Olive oil might be one of the more expensive staple items sitting on your kitchen shelves. And it’s totally worth it – it’s healthy, useful, and makes everything more delicious. In this article, we’ll talk about the differences between these types of olive oil as well as what type of olive oil you need depending on what you’re making. We hope we can clarify some of the confusion and help you dodge misleading labels to pick the good stuff. This guide will help you choose the best olive oil and understand the different types.
But there are so many different kinds of olive oil available out there that it’s enough to confuse even the most experienced home cook. What’s the difference between extra virgin, virgin, pure, and light olive oil? Or, how is filtered olive oil different from unfiltered olive oil? What about the first cold-pressed olive oil? Apart from these basic distinctions, some brands also use confusing marketing techniques that can make olive oil sound more complex than it actually is.
How Is Olive Oil Made?
The difference between the variety of olive oils we just mentioned lies in the production process.
The general process of olive oil production goes like this: first, the olives are cleaned and crushed, pits and all. Then, they’re ground into a paste to break the fruit cells and release the oil. Then the paste is pressed and squeezed to filter out the olive oil along with some olive juice.
The olive oil obtained from the first press is called the first cold press olive oil. It’s the most delicate and stable oil that’s most likely to yield extra virgin olive oil. The extracting process then continues to yield more oil, which usually produces different kinds of olive oils. But the type of olive oil, even though it correlates with the quality of the olives and how the product is handled, is decided depending on the flavor, smell, and content of the oil after it’s produced.
How the Quality of Olive Oil Is Rated
The production of olive oil is a straightforward procedure. But, it’s very common to see a hierarchy between bottles of olive oil just like with balsamic vinegar or soy sauce — there are higher quality ones, and then there are lower quality ones.
But unlike the production of soy sauce or balsamic, olive oil production doesn’t include an aging period in wooden barrels to let the flavor and aroma of the product develop, or the practice of adding any more ingredients that impact the taste or quality of the final product.
Instead, the quality of olive oil is determined solely by its overall flavor and its free fatty acid content.
What Are Free Fatty Acids?
Acidity is the most well-known determinant when rating the quality of olive oil. When determining acidity, we measure free fatty acids rather than fatty acids such as oleic acid or linoleic acid, which are desirable ingredients in olive oil.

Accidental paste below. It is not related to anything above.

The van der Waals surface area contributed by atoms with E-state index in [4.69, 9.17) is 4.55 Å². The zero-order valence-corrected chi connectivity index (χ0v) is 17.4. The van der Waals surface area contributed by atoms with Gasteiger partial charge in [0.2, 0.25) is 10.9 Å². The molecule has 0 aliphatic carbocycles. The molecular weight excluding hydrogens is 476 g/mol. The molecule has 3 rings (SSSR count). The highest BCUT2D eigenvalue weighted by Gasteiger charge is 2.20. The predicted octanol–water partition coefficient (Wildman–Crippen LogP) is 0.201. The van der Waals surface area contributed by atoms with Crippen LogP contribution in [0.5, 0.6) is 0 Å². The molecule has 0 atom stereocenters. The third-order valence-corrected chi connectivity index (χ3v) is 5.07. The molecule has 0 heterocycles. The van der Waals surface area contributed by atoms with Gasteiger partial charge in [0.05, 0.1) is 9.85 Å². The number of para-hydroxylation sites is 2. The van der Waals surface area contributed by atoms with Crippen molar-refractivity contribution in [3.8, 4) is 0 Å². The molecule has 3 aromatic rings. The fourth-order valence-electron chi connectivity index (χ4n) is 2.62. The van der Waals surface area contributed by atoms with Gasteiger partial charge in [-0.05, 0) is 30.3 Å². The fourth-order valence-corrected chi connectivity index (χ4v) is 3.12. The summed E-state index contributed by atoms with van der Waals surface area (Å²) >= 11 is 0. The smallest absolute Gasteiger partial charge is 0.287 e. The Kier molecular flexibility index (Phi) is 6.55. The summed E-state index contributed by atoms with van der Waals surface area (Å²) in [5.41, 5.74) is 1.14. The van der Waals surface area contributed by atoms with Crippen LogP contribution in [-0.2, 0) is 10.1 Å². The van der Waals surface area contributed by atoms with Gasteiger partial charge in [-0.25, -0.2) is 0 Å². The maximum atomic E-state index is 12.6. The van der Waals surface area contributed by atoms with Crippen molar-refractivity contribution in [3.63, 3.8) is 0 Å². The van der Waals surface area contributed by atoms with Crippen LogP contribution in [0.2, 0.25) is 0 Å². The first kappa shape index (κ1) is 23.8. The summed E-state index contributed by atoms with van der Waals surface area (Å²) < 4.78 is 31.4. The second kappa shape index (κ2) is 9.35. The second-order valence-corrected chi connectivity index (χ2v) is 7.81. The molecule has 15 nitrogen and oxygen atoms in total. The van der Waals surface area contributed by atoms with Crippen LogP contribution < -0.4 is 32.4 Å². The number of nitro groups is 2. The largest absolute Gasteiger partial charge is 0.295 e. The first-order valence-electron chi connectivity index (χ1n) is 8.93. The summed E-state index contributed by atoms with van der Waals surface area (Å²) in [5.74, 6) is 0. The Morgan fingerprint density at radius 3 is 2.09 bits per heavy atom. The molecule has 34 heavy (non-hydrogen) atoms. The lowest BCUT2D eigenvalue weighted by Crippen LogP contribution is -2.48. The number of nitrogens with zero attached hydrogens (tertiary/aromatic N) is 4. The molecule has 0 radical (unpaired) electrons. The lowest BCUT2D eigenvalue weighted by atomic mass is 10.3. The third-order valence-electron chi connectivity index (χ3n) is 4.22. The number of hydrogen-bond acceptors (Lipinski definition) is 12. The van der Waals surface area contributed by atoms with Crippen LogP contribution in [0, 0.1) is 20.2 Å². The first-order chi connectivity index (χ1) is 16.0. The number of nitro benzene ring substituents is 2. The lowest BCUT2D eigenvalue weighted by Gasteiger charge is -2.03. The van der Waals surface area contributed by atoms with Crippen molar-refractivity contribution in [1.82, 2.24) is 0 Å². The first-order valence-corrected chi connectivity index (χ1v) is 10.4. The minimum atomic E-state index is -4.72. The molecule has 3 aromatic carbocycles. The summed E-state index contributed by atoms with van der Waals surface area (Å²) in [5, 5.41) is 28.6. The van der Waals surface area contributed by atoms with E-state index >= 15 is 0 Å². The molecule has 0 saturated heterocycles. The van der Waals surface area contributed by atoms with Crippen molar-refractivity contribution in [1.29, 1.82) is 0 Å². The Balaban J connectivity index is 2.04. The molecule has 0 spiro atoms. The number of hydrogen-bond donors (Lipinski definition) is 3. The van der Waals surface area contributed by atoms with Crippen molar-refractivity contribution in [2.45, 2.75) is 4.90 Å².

Free fatty acids are particles from oil molecules that have been separated. They can emerge because of various reasons, for example, a late harvest or indelicate handling of the olives used in production.
The catch is that the fatty acid particles are residues from oil molecules that have decomposed due to hydrolysis. They cause olive oil to oxidate, either when heated or exposed to light in storage. Oxidized olive oil can not only turn rancid quickly (which definitely makes it inconsumable), but it can also develop an undesirable flavor.
Free fatty acids are tasteless, so they can’t be detected through sensory analysis. Even though they are tasteless, they are an undesirable presence in olive oil, because they cause deterioration in the flavor of the oil over time by deteriorating its antioxidant content. Moreover, they bring the smoking point of the oil down.
Obviously, the free fatty acid content of a brand of olive oil is not something you can know yourself. That’s why olive producers have specific standards. The quality of olive oil is rated by its free fatty acid content and taste impurities and then reflected in the type of olive oil you read on the label of a bottle.
So, when determining the quality of the olive oil you’ve just bought, your only friends are your tastebuds and the labeling.
If you would like to know more about olive oil and gain some first-hand experience, you can join this olive oil tasting tour in Florence Italy, or the olive oil tasting tour in Malaga, Spain, both of which are guaranteed to improve the range of your palate.
What Types of Olive Oil Are There?
So, when you go to the grocery store, you’ll find a lot of different types of olive oil neatly lined up on the olive oil aisle. Since seeing a bunch of different olive oil bottles is confusing for everyone, an intergovernmental organization called the International Olive Council (IOC) established standards for the production of olive oil for easier differentiation of the types.